• Heartworm Prevention – Before your pet starts a heartworm preventative, we will perform a simple test to make sure they don’t have them. We start most pets on heartworm preventative between 6 and 8 weeks depending on the type of treatment chosen. Preventative is available in chewable tablets, and topical liquids that typically last for 30 days.
• Intestinal Worm Prevention – Once we test to see what kinds of worms your pet has, we will provide the right worming treatment that will get your pet feeling great again and schedule them for ongoing treatments to make sure the worms don’t come back. Most heartworm preventatives also treat many of these problematic worms and provide ongoing protection throughout the year making it very convenient to protect your pet from many different worms all with one product.
• Ear and Skin Mite Prevention – Once your pet is diagnosed with ear mites,we will treat appropriately. Pending the severity of the infestation we may need to send home additional medications. We will give you drops, creams, or ointment so you can complete the rest of your pet’s treatment at home. If your pet has open sores and cats from scratching, they may get an antibiotic, too.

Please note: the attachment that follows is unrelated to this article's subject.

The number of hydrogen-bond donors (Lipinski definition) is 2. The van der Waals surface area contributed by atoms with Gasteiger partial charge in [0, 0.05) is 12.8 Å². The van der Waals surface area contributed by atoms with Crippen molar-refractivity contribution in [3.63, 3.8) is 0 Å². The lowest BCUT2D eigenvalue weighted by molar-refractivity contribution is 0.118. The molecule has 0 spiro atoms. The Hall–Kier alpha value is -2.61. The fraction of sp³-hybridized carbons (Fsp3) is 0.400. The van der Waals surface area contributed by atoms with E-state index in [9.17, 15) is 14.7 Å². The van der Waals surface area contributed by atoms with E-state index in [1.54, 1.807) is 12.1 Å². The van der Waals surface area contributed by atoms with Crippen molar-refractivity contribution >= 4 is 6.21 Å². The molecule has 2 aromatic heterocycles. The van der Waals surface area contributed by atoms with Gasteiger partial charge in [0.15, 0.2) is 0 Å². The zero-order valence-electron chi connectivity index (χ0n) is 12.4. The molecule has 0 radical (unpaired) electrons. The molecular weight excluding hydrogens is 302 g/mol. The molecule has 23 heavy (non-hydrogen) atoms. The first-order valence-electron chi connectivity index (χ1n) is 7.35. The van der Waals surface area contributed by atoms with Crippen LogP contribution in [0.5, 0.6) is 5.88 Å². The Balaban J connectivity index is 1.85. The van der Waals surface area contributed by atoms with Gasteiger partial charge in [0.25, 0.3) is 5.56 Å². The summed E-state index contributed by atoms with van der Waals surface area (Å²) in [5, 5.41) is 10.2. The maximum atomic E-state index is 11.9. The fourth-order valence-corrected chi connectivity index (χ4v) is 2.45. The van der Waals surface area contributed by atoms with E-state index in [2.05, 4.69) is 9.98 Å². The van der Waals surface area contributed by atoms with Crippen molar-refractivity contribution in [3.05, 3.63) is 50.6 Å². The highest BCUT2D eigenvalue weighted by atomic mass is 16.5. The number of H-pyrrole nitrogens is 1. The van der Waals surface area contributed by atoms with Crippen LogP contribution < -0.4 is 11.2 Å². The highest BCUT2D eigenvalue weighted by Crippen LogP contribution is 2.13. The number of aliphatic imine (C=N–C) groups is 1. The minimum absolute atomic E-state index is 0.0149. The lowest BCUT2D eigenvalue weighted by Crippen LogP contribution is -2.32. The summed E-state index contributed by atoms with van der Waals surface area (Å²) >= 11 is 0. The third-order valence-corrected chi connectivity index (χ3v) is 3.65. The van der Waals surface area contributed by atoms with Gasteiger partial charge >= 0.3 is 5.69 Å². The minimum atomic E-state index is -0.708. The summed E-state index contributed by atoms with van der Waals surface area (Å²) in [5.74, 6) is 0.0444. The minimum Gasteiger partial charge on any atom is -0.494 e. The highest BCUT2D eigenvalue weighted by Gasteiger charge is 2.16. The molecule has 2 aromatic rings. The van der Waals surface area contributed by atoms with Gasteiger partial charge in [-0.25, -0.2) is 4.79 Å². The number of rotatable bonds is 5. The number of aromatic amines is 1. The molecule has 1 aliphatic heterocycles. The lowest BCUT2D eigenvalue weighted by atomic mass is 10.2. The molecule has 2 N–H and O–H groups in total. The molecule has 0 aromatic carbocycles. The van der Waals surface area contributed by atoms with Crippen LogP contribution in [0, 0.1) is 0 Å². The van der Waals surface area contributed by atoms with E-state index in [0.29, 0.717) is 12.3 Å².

Parasite preventative treatment starts when your puppy or kitten is around eight weeks old.
Protecting your pet against parasites should be a constant health practice.
As your veterinarian, we will provide you with an effective parasite prevention schedule that will prevent these pesky parasites from affecting your pet’s or your family’s health.
Schedule Your Pet’s Wellness Exam Today
Every pet can get parasites, but the good news is that these pesky parasites are treatable and preventable! We can help you treat any problems going on and make sure that your pet is back to its normal, happy self in no time.
Contact us to schedule a wellness exam to discuss parasite prevention options.